Tosca: In Her Own Words

Photo by Eric Melear

Photo by Eric Melear

Tickets for Tosca and the rest of the 2017 season go on sale Saturday (3/18) at 10 am. Today’s inspiration comes courtesy of soprano Alexandra Loutsion, who sings the title role in our July 14 production on the big stage.

What is it like to prepare an iconic role like this? How does Alex reconcile the psychological depth and vocal prowess required for this character?  Let’s hear about it in her own words.


 

web_headshot_alexandra-loutsion-3Singing Tosca is like finding a part of myself that I have been searching for my entire life. From the moment I cracked the score, I felt her come alive inside of me. I remember listening to my first opera CD in high school and hearing Maria Callas sing “Vissi d’Arte.” There was an aching beauty and fiery passion in her delivery that forced me to play the CD over and over again. I secretly hoped that I could do that someday too.

Little did I know, “Vissi d’Arte” was just the tip of the iceberg. While I do love singing THE aria, I love the role even more. To me, it is vocal and dramatic perfection. Tosca is a woman who spans the gamut-from sweet, sexy and funny, to terrified, strong and determined; no emotion goes untouched. Her desires for love, art, and God are simple, but her complex nature gets in the way of achieving them.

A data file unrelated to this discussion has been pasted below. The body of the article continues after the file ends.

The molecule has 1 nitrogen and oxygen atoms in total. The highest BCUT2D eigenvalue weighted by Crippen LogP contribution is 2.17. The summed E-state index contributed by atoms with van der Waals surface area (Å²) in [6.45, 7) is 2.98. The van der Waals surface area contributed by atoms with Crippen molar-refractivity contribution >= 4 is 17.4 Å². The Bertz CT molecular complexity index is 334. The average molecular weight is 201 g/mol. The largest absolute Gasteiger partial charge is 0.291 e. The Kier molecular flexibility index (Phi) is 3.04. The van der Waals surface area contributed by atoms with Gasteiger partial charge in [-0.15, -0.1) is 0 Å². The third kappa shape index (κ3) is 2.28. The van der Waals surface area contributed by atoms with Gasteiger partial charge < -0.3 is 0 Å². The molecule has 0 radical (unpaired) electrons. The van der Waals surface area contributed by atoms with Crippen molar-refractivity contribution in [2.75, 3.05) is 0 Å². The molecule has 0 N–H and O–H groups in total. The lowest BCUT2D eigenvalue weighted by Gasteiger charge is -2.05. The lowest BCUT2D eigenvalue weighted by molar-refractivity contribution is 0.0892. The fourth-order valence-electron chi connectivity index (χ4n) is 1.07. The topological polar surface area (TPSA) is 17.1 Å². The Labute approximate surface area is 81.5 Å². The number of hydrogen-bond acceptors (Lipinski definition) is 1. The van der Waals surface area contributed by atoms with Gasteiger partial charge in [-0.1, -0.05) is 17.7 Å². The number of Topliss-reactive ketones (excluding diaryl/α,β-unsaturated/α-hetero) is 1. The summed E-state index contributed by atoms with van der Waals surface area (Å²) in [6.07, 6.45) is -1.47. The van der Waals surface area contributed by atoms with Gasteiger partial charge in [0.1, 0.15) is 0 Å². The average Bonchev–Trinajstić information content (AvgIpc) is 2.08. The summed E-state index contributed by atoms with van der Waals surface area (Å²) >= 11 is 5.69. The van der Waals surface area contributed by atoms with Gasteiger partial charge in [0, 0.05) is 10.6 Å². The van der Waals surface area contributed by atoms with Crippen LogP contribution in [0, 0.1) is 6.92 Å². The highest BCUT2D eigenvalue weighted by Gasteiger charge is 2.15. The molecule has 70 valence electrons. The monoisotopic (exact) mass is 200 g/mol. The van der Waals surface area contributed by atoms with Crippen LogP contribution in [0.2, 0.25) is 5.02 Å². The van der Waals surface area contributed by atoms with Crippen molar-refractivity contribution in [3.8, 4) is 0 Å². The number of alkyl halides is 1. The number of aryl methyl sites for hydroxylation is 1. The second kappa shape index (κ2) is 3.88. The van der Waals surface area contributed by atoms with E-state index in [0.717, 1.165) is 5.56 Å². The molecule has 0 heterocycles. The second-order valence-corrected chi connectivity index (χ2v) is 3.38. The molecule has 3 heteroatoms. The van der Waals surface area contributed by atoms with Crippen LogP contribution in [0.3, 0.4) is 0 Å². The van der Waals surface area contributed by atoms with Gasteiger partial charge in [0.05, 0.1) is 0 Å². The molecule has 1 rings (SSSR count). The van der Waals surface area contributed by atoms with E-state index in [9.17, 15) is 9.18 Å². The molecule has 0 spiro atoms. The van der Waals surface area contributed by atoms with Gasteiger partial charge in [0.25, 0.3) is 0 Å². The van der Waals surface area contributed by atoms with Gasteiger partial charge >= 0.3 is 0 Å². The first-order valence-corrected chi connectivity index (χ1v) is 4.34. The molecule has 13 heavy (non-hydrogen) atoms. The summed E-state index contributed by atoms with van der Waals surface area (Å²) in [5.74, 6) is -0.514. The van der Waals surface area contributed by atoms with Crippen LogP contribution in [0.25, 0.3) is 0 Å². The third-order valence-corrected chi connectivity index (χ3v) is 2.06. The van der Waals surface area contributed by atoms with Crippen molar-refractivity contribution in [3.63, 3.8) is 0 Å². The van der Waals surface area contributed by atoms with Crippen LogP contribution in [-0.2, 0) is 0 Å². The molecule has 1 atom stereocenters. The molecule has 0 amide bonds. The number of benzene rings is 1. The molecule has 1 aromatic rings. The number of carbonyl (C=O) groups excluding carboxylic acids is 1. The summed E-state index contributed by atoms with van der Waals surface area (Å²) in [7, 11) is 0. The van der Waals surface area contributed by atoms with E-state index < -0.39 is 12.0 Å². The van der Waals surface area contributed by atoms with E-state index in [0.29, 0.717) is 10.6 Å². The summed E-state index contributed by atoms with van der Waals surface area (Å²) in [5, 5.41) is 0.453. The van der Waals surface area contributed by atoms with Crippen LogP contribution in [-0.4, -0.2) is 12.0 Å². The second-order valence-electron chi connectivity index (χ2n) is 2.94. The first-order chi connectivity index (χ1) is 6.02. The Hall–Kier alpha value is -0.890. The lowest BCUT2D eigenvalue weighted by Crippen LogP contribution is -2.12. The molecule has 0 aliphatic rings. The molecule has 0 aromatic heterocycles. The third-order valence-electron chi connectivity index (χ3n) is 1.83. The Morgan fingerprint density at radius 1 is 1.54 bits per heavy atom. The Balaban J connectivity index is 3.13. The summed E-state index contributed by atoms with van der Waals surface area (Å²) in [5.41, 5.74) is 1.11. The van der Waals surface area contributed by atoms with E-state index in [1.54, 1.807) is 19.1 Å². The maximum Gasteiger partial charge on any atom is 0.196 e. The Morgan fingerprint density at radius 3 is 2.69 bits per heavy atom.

The vocal writing is masterful; this role is all about colors. There are beautiful lines, crazy leaps, wild high notes, and earthy chest tones. I feel like a painter dipping my brush into a palette, trying to choose the colors carefully so as to bring the text and music alive.

I love this character. I understand her. I don’t always agree with Puccini’s portrayal of women, but in this case, I think he absolutely nailed it. I love that he celebrates the complexity of our emotions, and the ways we navigate impossible situations. I love that Tosca puts herself on equal footing with Scarpia – she challenges him and never submits, even in her death.

It is an honor to tackle this character, and this opera brings me unadulterated joy. My hope is to continue to strive to deliver in the same way Maria Callas did on that opera hits CD I listened to so many years ago. I want to make people feel.  


Photo by Kristin Hoebermann

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